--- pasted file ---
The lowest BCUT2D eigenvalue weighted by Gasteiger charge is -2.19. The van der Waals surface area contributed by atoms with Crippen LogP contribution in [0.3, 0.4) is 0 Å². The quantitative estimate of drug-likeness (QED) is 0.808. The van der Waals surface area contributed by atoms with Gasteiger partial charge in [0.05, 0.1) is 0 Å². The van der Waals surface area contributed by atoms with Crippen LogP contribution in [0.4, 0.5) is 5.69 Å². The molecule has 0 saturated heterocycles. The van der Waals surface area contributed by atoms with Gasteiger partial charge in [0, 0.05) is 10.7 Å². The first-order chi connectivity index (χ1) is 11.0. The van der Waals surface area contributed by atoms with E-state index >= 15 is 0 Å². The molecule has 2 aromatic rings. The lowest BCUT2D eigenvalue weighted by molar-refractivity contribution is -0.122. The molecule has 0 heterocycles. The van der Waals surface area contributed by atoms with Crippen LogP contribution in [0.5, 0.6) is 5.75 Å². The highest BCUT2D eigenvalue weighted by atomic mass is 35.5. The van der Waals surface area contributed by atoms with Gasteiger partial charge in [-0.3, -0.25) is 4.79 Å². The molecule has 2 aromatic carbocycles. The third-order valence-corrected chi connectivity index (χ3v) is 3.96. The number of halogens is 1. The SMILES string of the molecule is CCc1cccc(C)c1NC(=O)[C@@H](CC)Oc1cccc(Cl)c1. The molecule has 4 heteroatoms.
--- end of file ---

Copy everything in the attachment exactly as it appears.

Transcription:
The lowest BCUT2D eigenvalue weighted by Gasteiger charge is -2.19. The van der Waals surface area contributed by atoms with Crippen LogP contribution in [0.3, 0.4) is 0 Å². The quantitative estimate of drug-likeness (QED) is 0.808. The van der Waals surface area contributed by atoms with Gasteiger partial charge in [0.05, 0.1) is 0 Å². The van der Waals surface area contributed by atoms with Crippen LogP contribution in [0.4, 0.5) is 5.69 Å². The molecule has 0 saturated heterocycles. The van der Waals surface area contributed by atoms with Gasteiger partial charge in [0, 0.05) is 10.7 Å². The first-order chi connectivity index (χ1) is 11.0. The van der Waals surface area contributed by atoms with E-state index >= 15 is 0 Å². The molecule has 2 aromatic rings. The lowest BCUT2D eigenvalue weighted by molar-refractivity contribution is -0.122. The molecule has 0 heterocycles. The van der Waals surface area contributed by atoms with Crippen LogP contribution in [0.5, 0.6) is 5.75 Å². The highest BCUT2D eigenvalue weighted by atomic mass is 35.5. The van der Waals surface area contributed by atoms with Gasteiger partial charge in [-0.3, -0.25) is 4.79 Å². The molecule has 2 aromatic carbocycles. The third-order valence-corrected chi connectivity index (χ3v) is 3.96. The number of halogens is 1. The SMILES string of the molecule is CCc1cccc(C)c1NC(=O)[C@@H](CC)Oc1cccc(Cl)c1. The molecule has 4 heteroatoms.